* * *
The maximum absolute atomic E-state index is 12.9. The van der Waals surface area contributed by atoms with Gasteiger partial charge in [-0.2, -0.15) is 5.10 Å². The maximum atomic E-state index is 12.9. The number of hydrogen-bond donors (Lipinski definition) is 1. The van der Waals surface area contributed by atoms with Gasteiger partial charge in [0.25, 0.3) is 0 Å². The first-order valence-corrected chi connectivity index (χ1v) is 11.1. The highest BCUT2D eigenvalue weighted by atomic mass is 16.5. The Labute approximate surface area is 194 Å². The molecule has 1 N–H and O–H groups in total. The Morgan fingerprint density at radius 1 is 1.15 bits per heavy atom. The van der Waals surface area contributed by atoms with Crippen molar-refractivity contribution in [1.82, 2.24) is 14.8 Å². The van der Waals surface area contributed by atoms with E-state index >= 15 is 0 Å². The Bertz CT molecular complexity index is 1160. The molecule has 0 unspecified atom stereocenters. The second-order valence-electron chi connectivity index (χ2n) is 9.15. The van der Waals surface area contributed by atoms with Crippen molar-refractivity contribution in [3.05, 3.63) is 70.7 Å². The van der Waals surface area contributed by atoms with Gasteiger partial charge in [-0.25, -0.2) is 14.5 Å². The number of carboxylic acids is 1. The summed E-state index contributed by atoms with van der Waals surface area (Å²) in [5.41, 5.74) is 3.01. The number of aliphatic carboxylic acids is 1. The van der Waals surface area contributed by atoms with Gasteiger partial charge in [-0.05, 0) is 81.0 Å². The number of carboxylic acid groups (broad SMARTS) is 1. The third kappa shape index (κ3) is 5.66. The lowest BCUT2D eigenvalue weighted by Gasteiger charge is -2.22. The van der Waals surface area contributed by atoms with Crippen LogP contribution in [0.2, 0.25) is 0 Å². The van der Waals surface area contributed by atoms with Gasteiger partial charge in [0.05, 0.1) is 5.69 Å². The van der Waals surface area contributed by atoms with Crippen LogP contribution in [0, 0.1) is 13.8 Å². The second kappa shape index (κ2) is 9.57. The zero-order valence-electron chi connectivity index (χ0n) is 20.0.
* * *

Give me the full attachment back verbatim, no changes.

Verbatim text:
The maximum absolute atomic E-state index is 12.9. The van der Waals surface area contributed by atoms with Gasteiger partial charge in [-0.2, -0.15) is 5.10 Å². The maximum atomic E-state index is 12.9. The number of hydrogen-bond donors (Lipinski definition) is 1. The van der Waals surface area contributed by atoms with Gasteiger partial charge in [0.25, 0.3) is 0 Å². The first-order valence-corrected chi connectivity index (χ1v) is 11.1. The highest BCUT2D eigenvalue weighted by atomic mass is 16.5. The Labute approximate surface area is 194 Å². The molecule has 1 N–H and O–H groups in total. The Morgan fingerprint density at radius 1 is 1.15 bits per heavy atom. The van der Waals surface area contributed by atoms with Crippen molar-refractivity contribution in [1.82, 2.24) is 14.8 Å². The van der Waals surface area contributed by atoms with E-state index >= 15 is 0 Å². The Bertz CT molecular complexity index is 1160. The molecule has 0 unspecified atom stereocenters. The second-order valence-electron chi connectivity index (χ2n) is 9.15. The van der Waals surface area contributed by atoms with Crippen molar-refractivity contribution in [3.05, 3.63) is 70.7 Å². The van der Waals surface area contributed by atoms with Gasteiger partial charge in [-0.25, -0.2) is 14.5 Å². The number of carboxylic acids is 1. The summed E-state index contributed by atoms with van der Waals surface area (Å²) in [5.41, 5.74) is 3.01. The number of aliphatic carboxylic acids is 1. The van der Waals surface area contributed by atoms with Gasteiger partial charge in [-0.05, 0) is 81.0 Å². The number of carboxylic acid groups (broad SMARTS) is 1. The third kappa shape index (κ3) is 5.66. The lowest BCUT2D eigenvalue weighted by Gasteiger charge is -2.22. The van der Waals surface area contributed by atoms with Crippen LogP contribution in [0.2, 0.25) is 0 Å². The van der Waals surface area contributed by atoms with Gasteiger partial charge in [0.05, 0.1) is 5.69 Å². The van der Waals surface area contributed by atoms with Crippen LogP contribution in [0, 0.1) is 13.8 Å². The second kappa shape index (κ2) is 9.57. The zero-order valence-electron chi connectivity index (χ0n) is 20.0.